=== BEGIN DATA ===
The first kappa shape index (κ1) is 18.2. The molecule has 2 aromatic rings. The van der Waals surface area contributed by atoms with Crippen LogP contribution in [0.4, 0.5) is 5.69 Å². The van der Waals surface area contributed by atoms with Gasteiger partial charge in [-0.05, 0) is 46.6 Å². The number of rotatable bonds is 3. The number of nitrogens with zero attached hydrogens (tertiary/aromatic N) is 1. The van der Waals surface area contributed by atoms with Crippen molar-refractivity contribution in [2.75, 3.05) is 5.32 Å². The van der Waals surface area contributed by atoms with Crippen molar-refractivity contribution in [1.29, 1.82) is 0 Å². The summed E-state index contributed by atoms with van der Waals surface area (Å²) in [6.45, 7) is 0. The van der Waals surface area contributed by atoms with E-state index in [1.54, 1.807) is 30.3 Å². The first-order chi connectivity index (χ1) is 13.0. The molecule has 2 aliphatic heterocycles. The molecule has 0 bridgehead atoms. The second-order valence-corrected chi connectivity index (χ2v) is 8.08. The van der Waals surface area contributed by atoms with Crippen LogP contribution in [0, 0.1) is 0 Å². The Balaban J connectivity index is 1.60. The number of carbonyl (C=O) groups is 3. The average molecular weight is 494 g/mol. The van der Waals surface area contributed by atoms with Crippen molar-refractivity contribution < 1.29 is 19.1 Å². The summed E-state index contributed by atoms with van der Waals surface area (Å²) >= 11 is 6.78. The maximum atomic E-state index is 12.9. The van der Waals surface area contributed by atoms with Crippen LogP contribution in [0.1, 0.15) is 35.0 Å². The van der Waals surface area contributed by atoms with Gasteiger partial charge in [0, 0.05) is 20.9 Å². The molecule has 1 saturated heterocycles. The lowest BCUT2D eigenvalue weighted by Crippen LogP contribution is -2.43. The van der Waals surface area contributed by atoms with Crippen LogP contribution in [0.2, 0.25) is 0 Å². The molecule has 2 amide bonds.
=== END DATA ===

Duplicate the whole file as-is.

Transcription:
The first kappa shape index (κ1) is 18.2. The molecule has 2 aromatic rings. The van der Waals surface area contributed by atoms with Crippen LogP contribution in [0.4, 0.5) is 5.69 Å². The van der Waals surface area contributed by atoms with Gasteiger partial charge in [-0.05, 0) is 46.6 Å². The number of rotatable bonds is 3. The number of nitrogens with zero attached hydrogens (tertiary/aromatic N) is 1. The van der Waals surface area contributed by atoms with Crippen molar-refractivity contribution in [2.75, 3.05) is 5.32 Å². The van der Waals surface area contributed by atoms with Crippen molar-refractivity contribution in [1.29, 1.82) is 0 Å². The summed E-state index contributed by atoms with van der Waals surface area (Å²) in [6.45, 7) is 0. The van der Waals surface area contributed by atoms with E-state index in [1.54, 1.807) is 30.3 Å². The first-order chi connectivity index (χ1) is 13.0. The molecule has 2 aliphatic heterocycles. The molecule has 0 bridgehead atoms. The second-order valence-corrected chi connectivity index (χ2v) is 8.08. The van der Waals surface area contributed by atoms with Crippen LogP contribution in [0, 0.1) is 0 Å². The Balaban J connectivity index is 1.60. The number of carbonyl (C=O) groups is 3. The average molecular weight is 494 g/mol. The van der Waals surface area contributed by atoms with Crippen molar-refractivity contribution < 1.29 is 19.1 Å². The summed E-state index contributed by atoms with van der Waals surface area (Å²) >= 11 is 6.78. The maximum atomic E-state index is 12.9. The van der Waals surface area contributed by atoms with Crippen LogP contribution in [0.1, 0.15) is 35.0 Å². The van der Waals surface area contributed by atoms with Gasteiger partial charge in [0, 0.05) is 20.9 Å². The molecule has 1 saturated heterocycles. The lowest BCUT2D eigenvalue weighted by Crippen LogP contribution is -2.43. The van der Waals surface area contributed by atoms with Crippen LogP contribution in [0.2, 0.25) is 0 Å². The molecule has 2 amide bonds.